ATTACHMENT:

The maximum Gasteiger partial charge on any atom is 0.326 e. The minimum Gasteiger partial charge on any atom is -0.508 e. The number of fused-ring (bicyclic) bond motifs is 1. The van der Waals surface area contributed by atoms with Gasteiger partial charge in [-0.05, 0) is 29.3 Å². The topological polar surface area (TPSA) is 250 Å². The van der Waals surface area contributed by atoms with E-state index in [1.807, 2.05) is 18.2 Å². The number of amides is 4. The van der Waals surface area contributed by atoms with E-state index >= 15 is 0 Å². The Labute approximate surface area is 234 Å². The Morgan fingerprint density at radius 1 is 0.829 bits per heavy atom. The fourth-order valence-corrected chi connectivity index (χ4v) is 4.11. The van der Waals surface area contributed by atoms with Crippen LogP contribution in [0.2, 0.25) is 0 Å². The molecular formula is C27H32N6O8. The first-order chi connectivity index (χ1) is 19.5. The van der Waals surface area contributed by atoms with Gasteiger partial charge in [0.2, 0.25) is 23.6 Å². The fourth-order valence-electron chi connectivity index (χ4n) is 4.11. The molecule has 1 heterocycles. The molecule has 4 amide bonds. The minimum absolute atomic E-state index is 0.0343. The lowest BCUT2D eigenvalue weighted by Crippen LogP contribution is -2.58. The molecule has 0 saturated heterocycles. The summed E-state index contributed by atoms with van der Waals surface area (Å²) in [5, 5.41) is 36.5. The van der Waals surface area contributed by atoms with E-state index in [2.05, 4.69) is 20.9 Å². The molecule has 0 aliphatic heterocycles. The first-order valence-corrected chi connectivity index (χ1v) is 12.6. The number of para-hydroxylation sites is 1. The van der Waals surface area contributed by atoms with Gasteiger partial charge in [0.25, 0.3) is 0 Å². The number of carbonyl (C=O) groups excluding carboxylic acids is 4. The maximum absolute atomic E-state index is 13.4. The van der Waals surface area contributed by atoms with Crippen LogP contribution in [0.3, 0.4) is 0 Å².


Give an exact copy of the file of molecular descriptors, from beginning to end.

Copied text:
The maximum Gasteiger partial charge on any atom is 0.326 e. The minimum Gasteiger partial charge on any atom is -0.508 e. The number of fused-ring (bicyclic) bond motifs is 1. The van der Waals surface area contributed by atoms with Gasteiger partial charge in [-0.05, 0) is 29.3 Å². The topological polar surface area (TPSA) is 250 Å². The van der Waals surface area contributed by atoms with E-state index in [1.807, 2.05) is 18.2 Å². The number of amides is 4. The van der Waals surface area contributed by atoms with E-state index >= 15 is 0 Å². The Labute approximate surface area is 234 Å². The Morgan fingerprint density at radius 1 is 0.829 bits per heavy atom. The fourth-order valence-corrected chi connectivity index (χ4v) is 4.11. The van der Waals surface area contributed by atoms with Crippen LogP contribution in [0.2, 0.25) is 0 Å². The molecular formula is C27H32N6O8. The first-order chi connectivity index (χ1) is 19.5. The van der Waals surface area contributed by atoms with Gasteiger partial charge in [0.2, 0.25) is 23.6 Å². The fourth-order valence-electron chi connectivity index (χ4n) is 4.11. The molecule has 1 heterocycles. The molecule has 4 amide bonds. The minimum absolute atomic E-state index is 0.0343. The lowest BCUT2D eigenvalue weighted by Crippen LogP contribution is -2.58. The molecule has 0 saturated heterocycles. The summed E-state index contributed by atoms with van der Waals surface area (Å²) in [5, 5.41) is 36.5. The van der Waals surface area contributed by atoms with E-state index in [2.05, 4.69) is 20.9 Å². The molecule has 0 aliphatic heterocycles. The first-order valence-corrected chi connectivity index (χ1v) is 12.6. The number of para-hydroxylation sites is 1. The van der Waals surface area contributed by atoms with Gasteiger partial charge in [0.25, 0.3) is 0 Å². The number of carbonyl (C=O) groups excluding carboxylic acids is 4. The maximum absolute atomic E-state index is 13.4. The van der Waals surface area contributed by atoms with Crippen LogP contribution in [0.3, 0.4) is 0 Å².